Chances are, you’ve had cellulitis or know someone who has. The infection is incredibly common, caused by bacteria entering the skin thanks to a simple cut, a case of athlete’s foot or a skin condition like eczema. It usually shows up on the feet and lower legs, but it can affect other parts of the body. While it’s easily treated if caught early, it always pays to be proactive. We asked the experts for the lowdown on cellulitis and how to combat it so you can keep your feet healthy.
Cellulitis is a skin infection caused by a break in the skin such as a scratch or a cut, which then allows bacteria to enter. The infection causes the skin to swell, and turn red, tender and warm to the touch. Cellulitis can be minor or severe depending on the breed of bacteria that’s involved (usually staphylococcus or streptococcus), but almost everyone experiences that kind of inflammation.
Scratches and scrapes aside, there are other risk factors that increase the chances of developing cellulitis. Dr. John Diaz, a plastic surgeon, says those with weakened immune systems such as the elderly are more susceptible, while diseases like diabetes make it harder for the skin to fight off infection. Diaz explains that some medications, including steroids, also put people at greater risk. Specialist dermatologist Dr. Kate DeAmbrosis adds that surgery, trauma, varicose veins and dermatologic disorders like eczema “disrupt skin’s integrity” and offer “easier access to the bacterial organisms that cause cellulitis.”
“Someone with athlete’s foot may already have bacterial contamination of the toes. A simple scratch or small cut on the foot will then allow easy passage of bacteria into the skin surface,” he tells SheKnows.
What’s more — and this is a fun fact — DeAmbrosis says the webbing on our feet is a “reservoir for bacteria.”
While cellulitis isn’t contagious, it can quickly spread to the lymph nodes, bloodstream or other parts of the body if left untreated.
At first, cellulitis appears as a red, swollen rash and the affected skin feels tender, "stretched" or even painful. As the infection worsens, those areas of inflamed skin grow larger, and the rash can spread very quickly within 24 hours. According to Diaz, cellulitis caused by more aggressive forms of bacteria can lead to blisters and dimpling of the skin along with fever and chills.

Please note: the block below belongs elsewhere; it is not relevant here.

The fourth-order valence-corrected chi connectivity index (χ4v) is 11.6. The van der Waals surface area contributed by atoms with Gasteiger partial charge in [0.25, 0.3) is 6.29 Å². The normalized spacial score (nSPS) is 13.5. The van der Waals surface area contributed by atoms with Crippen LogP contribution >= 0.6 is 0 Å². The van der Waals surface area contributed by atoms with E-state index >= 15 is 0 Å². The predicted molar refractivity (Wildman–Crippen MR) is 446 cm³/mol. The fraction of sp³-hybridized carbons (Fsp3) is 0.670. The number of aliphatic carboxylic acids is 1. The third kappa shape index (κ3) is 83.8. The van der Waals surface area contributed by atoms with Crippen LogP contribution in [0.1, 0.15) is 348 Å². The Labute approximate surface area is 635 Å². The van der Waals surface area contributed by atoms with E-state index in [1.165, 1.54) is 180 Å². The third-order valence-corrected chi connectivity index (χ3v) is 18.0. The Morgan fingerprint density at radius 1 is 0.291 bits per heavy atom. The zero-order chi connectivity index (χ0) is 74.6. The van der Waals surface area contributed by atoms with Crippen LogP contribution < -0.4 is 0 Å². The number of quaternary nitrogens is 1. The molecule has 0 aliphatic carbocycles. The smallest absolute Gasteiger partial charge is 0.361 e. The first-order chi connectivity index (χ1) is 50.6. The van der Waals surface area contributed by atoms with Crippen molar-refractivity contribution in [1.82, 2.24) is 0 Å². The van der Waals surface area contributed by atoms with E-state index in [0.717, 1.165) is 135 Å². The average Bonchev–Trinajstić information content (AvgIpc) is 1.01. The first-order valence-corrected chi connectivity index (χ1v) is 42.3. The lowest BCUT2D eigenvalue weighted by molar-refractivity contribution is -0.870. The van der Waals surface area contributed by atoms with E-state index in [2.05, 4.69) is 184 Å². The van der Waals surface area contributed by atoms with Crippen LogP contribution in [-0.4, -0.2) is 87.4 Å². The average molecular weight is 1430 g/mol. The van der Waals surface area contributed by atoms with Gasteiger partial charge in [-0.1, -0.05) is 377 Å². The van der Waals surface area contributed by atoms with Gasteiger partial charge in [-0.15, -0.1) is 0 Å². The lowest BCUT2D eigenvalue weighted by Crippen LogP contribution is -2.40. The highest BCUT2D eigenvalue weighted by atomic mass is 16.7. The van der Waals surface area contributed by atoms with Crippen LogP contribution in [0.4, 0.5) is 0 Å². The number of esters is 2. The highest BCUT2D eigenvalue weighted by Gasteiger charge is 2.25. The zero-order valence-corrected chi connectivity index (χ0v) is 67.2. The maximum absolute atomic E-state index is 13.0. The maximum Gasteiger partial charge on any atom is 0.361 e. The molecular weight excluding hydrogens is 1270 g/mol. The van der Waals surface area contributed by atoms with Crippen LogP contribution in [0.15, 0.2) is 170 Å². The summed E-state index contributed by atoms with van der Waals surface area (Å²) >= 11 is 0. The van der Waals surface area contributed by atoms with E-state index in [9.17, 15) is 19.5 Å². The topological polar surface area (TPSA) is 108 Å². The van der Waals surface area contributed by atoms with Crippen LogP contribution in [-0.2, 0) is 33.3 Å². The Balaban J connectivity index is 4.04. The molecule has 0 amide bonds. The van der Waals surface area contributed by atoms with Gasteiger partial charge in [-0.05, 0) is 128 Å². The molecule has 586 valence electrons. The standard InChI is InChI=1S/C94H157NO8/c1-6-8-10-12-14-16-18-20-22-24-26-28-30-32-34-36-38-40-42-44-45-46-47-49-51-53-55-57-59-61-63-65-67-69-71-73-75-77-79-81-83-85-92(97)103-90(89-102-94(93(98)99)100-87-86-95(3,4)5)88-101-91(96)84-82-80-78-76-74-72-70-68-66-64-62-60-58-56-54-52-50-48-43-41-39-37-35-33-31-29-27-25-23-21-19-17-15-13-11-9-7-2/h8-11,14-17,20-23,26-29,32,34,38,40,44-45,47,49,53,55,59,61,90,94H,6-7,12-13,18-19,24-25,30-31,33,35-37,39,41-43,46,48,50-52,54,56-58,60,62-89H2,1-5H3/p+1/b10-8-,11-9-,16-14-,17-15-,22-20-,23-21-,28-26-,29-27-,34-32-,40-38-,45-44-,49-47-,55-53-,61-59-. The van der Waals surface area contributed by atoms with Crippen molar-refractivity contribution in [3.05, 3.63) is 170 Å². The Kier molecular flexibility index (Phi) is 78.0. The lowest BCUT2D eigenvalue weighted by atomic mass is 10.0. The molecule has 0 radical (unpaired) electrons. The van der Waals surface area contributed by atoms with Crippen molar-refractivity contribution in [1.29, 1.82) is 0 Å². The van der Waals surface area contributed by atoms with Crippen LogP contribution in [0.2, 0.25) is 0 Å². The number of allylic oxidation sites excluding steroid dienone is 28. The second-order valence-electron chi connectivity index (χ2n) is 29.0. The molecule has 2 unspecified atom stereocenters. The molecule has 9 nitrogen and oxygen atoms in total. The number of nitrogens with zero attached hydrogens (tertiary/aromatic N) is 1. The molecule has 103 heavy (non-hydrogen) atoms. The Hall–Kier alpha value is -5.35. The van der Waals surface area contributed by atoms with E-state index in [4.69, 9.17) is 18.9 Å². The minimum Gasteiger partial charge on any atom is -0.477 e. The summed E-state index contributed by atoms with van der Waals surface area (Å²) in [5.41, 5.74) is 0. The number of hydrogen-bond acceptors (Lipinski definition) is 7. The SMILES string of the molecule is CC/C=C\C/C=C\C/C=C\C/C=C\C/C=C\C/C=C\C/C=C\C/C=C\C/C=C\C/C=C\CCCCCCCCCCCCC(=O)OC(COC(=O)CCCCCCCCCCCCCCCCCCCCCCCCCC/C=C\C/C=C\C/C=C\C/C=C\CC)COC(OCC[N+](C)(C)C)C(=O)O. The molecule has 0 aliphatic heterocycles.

The other major symptoms associated with cellulitis are:
However, DeAmbrosis points out that some patients don’t have any of those associated symptoms early on.
The golden rule? If you break out into a rash, get it checked out sooner rather than later.
Luckily, cellulitis can be easily treated — but it’s important to take action before the infection spreads. In most cases, oral antibiotics clear the infection fully within 10 to 14 days. The symptoms usually start to subside after three or four days.
If the pain is intense, your doctor may also prescribe a pain reliever. It also helps to keep your feet elevated to reduce swelling.
As always, prevention is the best cure, and it all comes down to taking care of your skin. DeAmbrosis suggests being proactive about any skin conditions. “Wear compression stockings to prevent lower leg swelling, manage varicose veins early and control inflammatory skin diseases like eczema.”
Diaz agrees, saying it’s key to keep a close eye on any skin changes, and if you do develop a cut on the skin, make sure to wash it immediately with soap and water. After that, he says that covering any wounds with antibiotic creams and a dressing will also prevent the overgrowth of bacteria that could lead to cellulitis.
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